This isn’t a piece about behaviour: it’s about the potential for chaos which arises from poor leadership. I’m not saying that something terrible can’t happen in a great school, but that this is so much less likely in a school where really high expectations are the norm, not just an assembly or a quote on a wall.
What I’ve found since then is that teaching is wonderful, but that the slightest clink in a school’s armour can make everyone’s lives harder and, sometimes, unbearable. If I, or any one of us, can be those high expectations then perhaps children can succeed in our classrooms despite other problems. But if all are to succeed then everyone needs to row in the same direction, and all need to be pilots, not just those few who’ve climbed the greasy pole.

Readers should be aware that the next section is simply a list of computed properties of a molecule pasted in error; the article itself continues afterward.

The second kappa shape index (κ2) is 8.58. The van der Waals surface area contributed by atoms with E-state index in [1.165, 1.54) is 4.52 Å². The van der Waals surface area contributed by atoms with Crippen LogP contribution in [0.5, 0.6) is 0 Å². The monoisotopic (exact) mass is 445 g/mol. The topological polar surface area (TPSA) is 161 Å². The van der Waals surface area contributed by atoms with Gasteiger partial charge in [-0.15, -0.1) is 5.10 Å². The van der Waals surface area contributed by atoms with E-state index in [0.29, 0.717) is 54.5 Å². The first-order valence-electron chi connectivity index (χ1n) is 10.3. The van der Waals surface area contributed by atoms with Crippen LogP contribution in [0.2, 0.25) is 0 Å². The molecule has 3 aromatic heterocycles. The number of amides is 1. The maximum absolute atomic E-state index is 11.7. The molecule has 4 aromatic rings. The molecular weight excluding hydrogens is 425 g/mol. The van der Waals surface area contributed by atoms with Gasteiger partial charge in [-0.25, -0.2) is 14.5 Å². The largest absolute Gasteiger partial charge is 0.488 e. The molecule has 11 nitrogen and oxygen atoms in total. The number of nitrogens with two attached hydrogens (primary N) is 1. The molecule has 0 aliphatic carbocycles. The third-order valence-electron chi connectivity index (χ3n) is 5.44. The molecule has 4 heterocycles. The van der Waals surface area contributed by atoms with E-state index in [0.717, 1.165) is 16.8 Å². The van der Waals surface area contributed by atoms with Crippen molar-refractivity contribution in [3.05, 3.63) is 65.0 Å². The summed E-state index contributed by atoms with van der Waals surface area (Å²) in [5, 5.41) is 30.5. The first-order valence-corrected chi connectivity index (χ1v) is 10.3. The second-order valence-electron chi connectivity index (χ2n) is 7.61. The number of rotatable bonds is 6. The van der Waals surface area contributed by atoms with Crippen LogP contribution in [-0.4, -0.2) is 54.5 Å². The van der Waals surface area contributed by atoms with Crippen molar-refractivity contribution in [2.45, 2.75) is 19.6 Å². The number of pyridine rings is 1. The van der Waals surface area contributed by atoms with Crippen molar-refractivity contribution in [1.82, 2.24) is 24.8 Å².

I’m glad I stayed in education, though I wish I’d left the school sooner. Having said that, I learned a huge amount, though mostly about what not to do on a school-wide level. The main thing I’ve learned over the past eight years is that leaders need to make teachers’ lives easier by removing the clutter and obstacles, be these behavioural, financial or pedagogical – whatever. That afternoon all those years ago made the next few months incredibly difficult for me as I questioned what I was doing with my life and why this was, seemingly, the norm. I don’t want anybody else to ever have to think that because of systemic failure, and whilst this is something that has become a silent-mantra of mine over the last few years, it’s now public: I want to be that change.